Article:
WALTON, introducing a caller’s question: We’re now discovering, as the science rolls out, that there are tens of millions more people infected with this virus than previously imagined…. It’s decidedly reduced the lethality of it.
MERCEDES SCHLAPP: …I think that the reality is, is that when they looked at the modeling…it depends what assumptions you put into the modeling to see, and so I think the thing is, let’s go from millions of deaths to having more like, if you can get it down to not millions of deaths we’re in better position.
MATT SCHLAPP: …Even if you’re in some of these really, really serious demographic categories, the survival rate is so high, so we should feel optimistic about it instead of pessimistic.
The call largely revolved around what the Trump campaign is doing to win the election in the face of the current crisis.
CNP did not respond to a request for comment.
Extremists at the Center for National Policy
The Southern Poverty Law Center published a leaked full roster of CNP from 2014, which identified 413 members. “The list is surprising, not so much for the conservatives who dominate it,” wrote Heidi Beirich and Mark Potok, “but for the many real extremists who are included.”
At the time, populating CNP’s executive committee, board of directors, board of governors, and general membership were a number of extremists from hate groups such as the anti-LGBTQ Family Research Council and Liberty Counsel; the neo-Confederate League of the South; and the anti-Muslim Center for Security Policy.
On the board of governors was Michael Peroutka, who was on the board of League of the South and appeared on a white nationalist radio show. Also involved with CNP were Liberty Council’s Mat Staver, who has tried to re-criminalize gay sex; Alan Sears of the anti-LGTBQ hate group Alliance Defending Freedom; Tim Wildmon, president of the anti-LGBTQ hate group the American Family Association; and conspiracy theorists Jerome Corsi, who was investigated in the Trump-Russia probe, and Joseph Farah.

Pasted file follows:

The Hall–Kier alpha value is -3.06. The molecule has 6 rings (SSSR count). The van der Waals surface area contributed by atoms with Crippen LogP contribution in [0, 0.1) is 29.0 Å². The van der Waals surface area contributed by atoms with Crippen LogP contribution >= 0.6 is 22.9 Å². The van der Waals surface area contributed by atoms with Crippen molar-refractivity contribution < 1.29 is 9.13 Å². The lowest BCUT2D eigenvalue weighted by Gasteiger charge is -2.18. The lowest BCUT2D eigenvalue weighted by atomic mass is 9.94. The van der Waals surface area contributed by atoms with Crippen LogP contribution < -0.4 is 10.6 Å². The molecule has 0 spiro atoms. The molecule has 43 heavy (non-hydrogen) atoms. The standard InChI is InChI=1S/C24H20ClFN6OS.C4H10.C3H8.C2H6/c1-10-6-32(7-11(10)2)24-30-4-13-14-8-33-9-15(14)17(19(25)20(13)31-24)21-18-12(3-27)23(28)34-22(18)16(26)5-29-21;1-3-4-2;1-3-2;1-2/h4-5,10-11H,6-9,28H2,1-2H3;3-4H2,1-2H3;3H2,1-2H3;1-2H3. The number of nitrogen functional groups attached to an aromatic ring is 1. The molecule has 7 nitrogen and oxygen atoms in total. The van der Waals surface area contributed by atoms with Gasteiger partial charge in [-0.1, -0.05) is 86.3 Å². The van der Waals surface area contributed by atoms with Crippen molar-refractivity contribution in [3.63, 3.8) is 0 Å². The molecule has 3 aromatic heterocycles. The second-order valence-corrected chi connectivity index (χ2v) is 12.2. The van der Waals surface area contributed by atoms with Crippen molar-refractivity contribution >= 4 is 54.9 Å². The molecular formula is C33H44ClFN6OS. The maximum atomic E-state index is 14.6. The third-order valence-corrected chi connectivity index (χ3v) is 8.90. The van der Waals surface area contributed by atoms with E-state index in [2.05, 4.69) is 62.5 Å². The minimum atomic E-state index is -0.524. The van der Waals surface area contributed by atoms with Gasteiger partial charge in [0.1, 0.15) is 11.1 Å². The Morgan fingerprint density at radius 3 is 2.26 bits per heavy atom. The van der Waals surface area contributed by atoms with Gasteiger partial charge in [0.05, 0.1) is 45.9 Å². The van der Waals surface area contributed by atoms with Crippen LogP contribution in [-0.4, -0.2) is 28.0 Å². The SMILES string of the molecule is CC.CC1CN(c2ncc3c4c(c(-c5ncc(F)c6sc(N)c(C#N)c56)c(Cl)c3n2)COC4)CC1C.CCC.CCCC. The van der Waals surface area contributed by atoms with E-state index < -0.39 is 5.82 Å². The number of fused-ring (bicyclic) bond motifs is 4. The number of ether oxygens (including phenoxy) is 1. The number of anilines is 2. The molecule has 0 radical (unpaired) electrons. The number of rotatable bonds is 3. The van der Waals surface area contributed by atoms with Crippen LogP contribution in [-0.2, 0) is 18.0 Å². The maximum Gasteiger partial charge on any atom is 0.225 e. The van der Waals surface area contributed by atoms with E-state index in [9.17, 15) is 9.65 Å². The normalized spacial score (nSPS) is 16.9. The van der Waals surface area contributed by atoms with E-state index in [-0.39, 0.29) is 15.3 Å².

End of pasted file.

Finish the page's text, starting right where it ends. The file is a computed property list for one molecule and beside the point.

The recent CNP Action announcements link to a Liberty Counsel initiative led by Mat Staver called ReOpen Church.
CNP’s founders include multiple members of the conspiracist John Birch Society and Paul Weyrich, co-founder of the Heritage Foundation and ALEC.
As of 2018, the most recent tax year on record for CNP, the board of directors included Tony Perkins, who was president at the time, and Kenneth Blackwell of the Family Research Council. The current board of governors and general membership rosters are unknown.
Perkins will be a speaker during next week’s CNP Action call on May 18.
In 2018, CNP Action had a small budget, having spent $127,000 and received only $95,000 in contributions. Bill Walton was chairman, and Blackwell, Adam Brandon–the president of FreedomWorks–and Perkins were directors.
CNP is a much larger operation, having spent $2.9 million and taken in a total of over $3.2 million in 2018.
Richard DeVos, the father-in-law of Education Secretary Betsy DeVos, is a former president of CNP, and his family foundation has funded the group. DeVos’s parents’ family charity, the Edgar and Elsa Prince Foundation, are regular donors, having given money in the 2018 fiscal year, the most recent on record.
The family foundation of Robert Mercer gave $75,000 to CNP from 2013-14. Another right-wing political megadonor, Foster Friess, has been part of CNP and likely funded the organization.
Tim Phillips, a Tea Party organizer and president of Koch’s Americans for Prosperity, was listed as a member of CNP’s Board of Governors in 2014. The Claude R. Lambe Charitable Foundation, which is now defunct but was run by the Koch family, donated $75,000 to CNP from 2011-12.
Institutional donors include the Family Research Council, the Heritage Foundation, and Judicial Watch, as well as from the donor-advised fund sponsors the National Christian Foundation and National Philanthropic Trust.
Alex Kotch is an investigative reporter based in Brooklyn, New York, and a contributor for the Center for Media and Democracy. A campaign finance expert, Alex helped launch money-in-politics website Sludge, and his work has been published by more than two dozen media outlets including International Business Times, The American Prospect, The Nation and Vice.com.